Sylvia Grunor stood out among the second round of candidates interviewed Monday for a vacancy on the Florida Supreme Court by naming as her judicial role model the man she would replace — Justice James E.C. Perry, a member of the court’s liberal wing.

Dan Gerber, a civil-trial defense attorney with Rumberger, Kirk & Caldwell in Orlando, praised Justice Charles Canady, a member of the court’s conservative minority, as “among the most brilliant attorneys and supreme court justices in the country.”

Brad King, state’s attorney for the 5th Judicial Circuit in Central Florida, praised the late U.S. Supreme Court Justice Antonin Scalia.

In fact, he said, he’d read Scalia’s book, “Reading Law: The Interpretation of Legal Texts.”

“As I read it, clearly that’s the way I think things through,” King said of Scalia’s “originalist” approach to judging.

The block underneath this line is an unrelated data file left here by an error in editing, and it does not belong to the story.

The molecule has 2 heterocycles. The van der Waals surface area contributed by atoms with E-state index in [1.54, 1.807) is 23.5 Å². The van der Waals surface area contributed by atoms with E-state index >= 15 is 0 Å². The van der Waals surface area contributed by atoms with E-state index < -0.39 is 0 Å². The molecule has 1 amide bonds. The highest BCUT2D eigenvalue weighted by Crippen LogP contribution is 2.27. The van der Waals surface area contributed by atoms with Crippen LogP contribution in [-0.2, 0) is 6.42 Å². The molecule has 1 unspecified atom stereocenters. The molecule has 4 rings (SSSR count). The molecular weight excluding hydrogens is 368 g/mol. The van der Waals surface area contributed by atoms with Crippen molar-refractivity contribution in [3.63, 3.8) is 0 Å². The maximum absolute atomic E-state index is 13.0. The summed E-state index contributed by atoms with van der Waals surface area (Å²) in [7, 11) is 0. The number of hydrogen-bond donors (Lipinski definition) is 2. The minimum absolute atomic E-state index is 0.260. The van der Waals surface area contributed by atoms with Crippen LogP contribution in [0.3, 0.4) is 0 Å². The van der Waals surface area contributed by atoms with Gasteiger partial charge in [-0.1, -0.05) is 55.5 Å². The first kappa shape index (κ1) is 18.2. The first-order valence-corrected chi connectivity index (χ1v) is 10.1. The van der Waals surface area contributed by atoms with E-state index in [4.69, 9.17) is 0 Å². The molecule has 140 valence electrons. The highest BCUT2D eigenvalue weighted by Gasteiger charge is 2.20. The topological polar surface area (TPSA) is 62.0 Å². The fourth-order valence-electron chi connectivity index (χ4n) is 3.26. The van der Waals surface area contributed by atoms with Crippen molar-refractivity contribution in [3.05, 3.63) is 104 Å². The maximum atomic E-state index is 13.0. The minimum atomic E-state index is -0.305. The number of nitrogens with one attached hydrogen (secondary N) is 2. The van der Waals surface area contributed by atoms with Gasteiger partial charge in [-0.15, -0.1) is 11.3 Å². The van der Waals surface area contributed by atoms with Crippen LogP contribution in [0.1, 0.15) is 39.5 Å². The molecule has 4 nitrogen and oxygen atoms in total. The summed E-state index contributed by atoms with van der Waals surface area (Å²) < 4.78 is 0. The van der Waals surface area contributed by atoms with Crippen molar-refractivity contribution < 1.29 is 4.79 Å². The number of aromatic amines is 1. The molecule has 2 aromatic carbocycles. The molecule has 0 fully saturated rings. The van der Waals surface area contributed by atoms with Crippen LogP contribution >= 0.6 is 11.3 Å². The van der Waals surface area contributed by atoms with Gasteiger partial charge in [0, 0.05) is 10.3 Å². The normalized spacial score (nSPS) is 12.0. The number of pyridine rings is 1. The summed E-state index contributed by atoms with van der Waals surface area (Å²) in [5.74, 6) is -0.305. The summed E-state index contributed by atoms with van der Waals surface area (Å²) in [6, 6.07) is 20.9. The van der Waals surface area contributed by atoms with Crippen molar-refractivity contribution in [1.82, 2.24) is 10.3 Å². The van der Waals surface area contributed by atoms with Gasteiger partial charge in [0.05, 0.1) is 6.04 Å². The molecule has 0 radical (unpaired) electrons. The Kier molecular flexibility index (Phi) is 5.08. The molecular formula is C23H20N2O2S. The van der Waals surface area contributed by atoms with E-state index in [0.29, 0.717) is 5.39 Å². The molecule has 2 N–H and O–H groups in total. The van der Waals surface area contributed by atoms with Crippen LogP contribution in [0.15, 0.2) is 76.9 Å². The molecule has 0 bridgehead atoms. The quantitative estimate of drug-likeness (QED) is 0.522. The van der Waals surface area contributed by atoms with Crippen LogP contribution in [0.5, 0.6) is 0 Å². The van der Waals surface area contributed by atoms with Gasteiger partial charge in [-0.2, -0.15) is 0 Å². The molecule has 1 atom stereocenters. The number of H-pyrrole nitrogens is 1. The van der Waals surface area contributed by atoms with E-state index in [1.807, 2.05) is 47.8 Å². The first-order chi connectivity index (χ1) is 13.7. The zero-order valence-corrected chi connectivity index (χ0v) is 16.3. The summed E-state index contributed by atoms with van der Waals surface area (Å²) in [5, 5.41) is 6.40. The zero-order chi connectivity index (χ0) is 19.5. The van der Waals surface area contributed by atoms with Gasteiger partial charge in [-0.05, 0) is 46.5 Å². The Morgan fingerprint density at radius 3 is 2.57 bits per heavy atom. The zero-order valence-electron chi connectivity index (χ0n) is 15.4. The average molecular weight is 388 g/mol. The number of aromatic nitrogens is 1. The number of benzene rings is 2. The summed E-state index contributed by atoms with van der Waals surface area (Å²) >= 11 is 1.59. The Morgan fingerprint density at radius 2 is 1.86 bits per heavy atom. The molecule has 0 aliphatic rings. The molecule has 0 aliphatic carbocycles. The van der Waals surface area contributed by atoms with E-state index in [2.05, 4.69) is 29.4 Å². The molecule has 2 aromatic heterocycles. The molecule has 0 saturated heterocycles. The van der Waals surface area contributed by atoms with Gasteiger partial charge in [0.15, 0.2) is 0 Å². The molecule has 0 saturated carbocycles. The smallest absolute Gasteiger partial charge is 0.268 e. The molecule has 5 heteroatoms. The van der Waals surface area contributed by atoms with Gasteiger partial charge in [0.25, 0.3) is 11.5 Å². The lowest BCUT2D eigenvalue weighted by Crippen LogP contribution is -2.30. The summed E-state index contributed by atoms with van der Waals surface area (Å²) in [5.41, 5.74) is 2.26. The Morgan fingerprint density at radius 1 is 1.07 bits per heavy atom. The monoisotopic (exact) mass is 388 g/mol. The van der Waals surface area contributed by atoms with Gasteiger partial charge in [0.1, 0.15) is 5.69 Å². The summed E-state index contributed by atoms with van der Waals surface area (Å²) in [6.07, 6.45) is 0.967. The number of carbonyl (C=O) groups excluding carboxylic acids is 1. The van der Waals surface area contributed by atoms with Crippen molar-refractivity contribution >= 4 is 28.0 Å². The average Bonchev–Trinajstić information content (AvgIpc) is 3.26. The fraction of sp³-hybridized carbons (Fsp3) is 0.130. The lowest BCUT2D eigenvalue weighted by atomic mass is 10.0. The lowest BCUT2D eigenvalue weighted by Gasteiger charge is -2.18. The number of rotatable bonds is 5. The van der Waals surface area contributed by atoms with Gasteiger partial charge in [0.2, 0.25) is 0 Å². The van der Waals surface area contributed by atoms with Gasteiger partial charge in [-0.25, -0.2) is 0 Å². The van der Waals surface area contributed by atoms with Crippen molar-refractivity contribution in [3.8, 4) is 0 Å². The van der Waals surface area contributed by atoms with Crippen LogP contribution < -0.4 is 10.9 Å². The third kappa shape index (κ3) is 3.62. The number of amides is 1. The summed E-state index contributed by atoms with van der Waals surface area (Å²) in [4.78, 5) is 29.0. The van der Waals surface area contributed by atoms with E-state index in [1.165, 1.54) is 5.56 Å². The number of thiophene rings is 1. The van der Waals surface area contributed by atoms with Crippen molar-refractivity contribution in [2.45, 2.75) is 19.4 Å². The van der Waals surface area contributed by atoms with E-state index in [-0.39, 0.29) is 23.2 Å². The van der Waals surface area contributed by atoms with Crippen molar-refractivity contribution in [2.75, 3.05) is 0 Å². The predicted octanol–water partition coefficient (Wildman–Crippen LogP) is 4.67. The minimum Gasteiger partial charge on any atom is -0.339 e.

Still, to Grunor, a trial lawyer and partner with Orlando firm Palmer, Weiss, Grunor & Barclay, “Justice Perry had, to me, a good sense of himself.” He is, she said, “a family-first, law and order guy.”

But she also insisted: “I’m looking to interpret the law as it’s written.”

The Supreme Court Judicial Nominating Commission began interviewing the 11 applicants to replace retiring Perry, who departs the bench Dec. 30.

The nominating panel will forward six names by Dec. 13 to Gov. Rick Scott, who will then name Perry’s replacement.

Scott has said that he wants a justice to follows judicial restraint and is humble.

None within the second round of interviewees has served on the bench before. Grunor said that would “add rather than detract” from her contributions to the high court.

“Being a trial lawyer, you get an idea of what goes on in the courtroom,” she said.

She would approach the work “not with an agenda,” but to apply her

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